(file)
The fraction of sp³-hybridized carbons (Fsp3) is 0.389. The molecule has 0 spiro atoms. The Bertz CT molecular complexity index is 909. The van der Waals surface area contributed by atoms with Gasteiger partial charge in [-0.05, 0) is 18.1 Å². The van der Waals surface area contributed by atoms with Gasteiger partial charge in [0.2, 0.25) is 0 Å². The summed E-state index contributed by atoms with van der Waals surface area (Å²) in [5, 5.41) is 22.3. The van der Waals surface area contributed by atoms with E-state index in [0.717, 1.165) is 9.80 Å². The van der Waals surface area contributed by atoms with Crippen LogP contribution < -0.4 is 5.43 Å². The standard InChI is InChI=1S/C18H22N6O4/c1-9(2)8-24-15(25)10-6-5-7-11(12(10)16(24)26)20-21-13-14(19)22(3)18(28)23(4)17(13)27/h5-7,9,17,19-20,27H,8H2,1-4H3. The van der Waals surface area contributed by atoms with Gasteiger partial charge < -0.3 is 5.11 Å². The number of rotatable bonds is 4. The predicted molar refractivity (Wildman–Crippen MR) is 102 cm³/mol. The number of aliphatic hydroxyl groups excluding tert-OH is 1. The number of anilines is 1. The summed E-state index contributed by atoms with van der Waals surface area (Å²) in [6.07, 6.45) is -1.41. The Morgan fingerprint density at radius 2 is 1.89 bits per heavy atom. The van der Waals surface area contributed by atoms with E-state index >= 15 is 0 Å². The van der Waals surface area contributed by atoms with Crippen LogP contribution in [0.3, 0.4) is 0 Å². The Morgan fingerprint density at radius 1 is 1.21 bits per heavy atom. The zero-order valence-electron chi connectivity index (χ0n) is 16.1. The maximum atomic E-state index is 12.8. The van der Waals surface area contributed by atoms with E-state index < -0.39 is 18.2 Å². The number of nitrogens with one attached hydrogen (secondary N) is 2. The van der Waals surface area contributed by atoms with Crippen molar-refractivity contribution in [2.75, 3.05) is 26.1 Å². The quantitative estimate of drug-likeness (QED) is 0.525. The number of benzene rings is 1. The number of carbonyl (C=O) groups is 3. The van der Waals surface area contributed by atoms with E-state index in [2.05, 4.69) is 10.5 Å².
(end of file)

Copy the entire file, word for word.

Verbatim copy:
The fraction of sp³-hybridized carbons (Fsp3) is 0.389. The molecule has 0 spiro atoms. The Bertz CT molecular complexity index is 909. The van der Waals surface area contributed by atoms with Gasteiger partial charge in [-0.05, 0) is 18.1 Å². The van der Waals surface area contributed by atoms with Gasteiger partial charge in [0.2, 0.25) is 0 Å². The summed E-state index contributed by atoms with van der Waals surface area (Å²) in [5, 5.41) is 22.3. The van der Waals surface area contributed by atoms with E-state index in [0.717, 1.165) is 9.80 Å². The van der Waals surface area contributed by atoms with Crippen LogP contribution < -0.4 is 5.43 Å². The standard InChI is InChI=1S/C18H22N6O4/c1-9(2)8-24-15(25)10-6-5-7-11(12(10)16(24)26)20-21-13-14(19)22(3)18(28)23(4)17(13)27/h5-7,9,17,19-20,27H,8H2,1-4H3. The van der Waals surface area contributed by atoms with Gasteiger partial charge < -0.3 is 5.11 Å². The number of rotatable bonds is 4. The predicted molar refractivity (Wildman–Crippen MR) is 102 cm³/mol. The number of aliphatic hydroxyl groups excluding tert-OH is 1. The number of anilines is 1. The summed E-state index contributed by atoms with van der Waals surface area (Å²) in [6.07, 6.45) is -1.41. The Morgan fingerprint density at radius 2 is 1.89 bits per heavy atom. The van der Waals surface area contributed by atoms with E-state index >= 15 is 0 Å². The van der Waals surface area contributed by atoms with Crippen LogP contribution in [0.3, 0.4) is 0 Å². The Morgan fingerprint density at radius 1 is 1.21 bits per heavy atom. The zero-order valence-electron chi connectivity index (χ0n) is 16.1. The maximum atomic E-state index is 12.8. The van der Waals surface area contributed by atoms with E-state index < -0.39 is 18.2 Å². The number of nitrogens with one attached hydrogen (secondary N) is 2. The van der Waals surface area contributed by atoms with Crippen molar-refractivity contribution in [2.75, 3.05) is 26.1 Å². The quantitative estimate of drug-likeness (QED) is 0.525. The number of benzene rings is 1. The number of carbonyl (C=O) groups is 3. The van der Waals surface area contributed by atoms with E-state index in [2.05, 4.69) is 10.5 Å².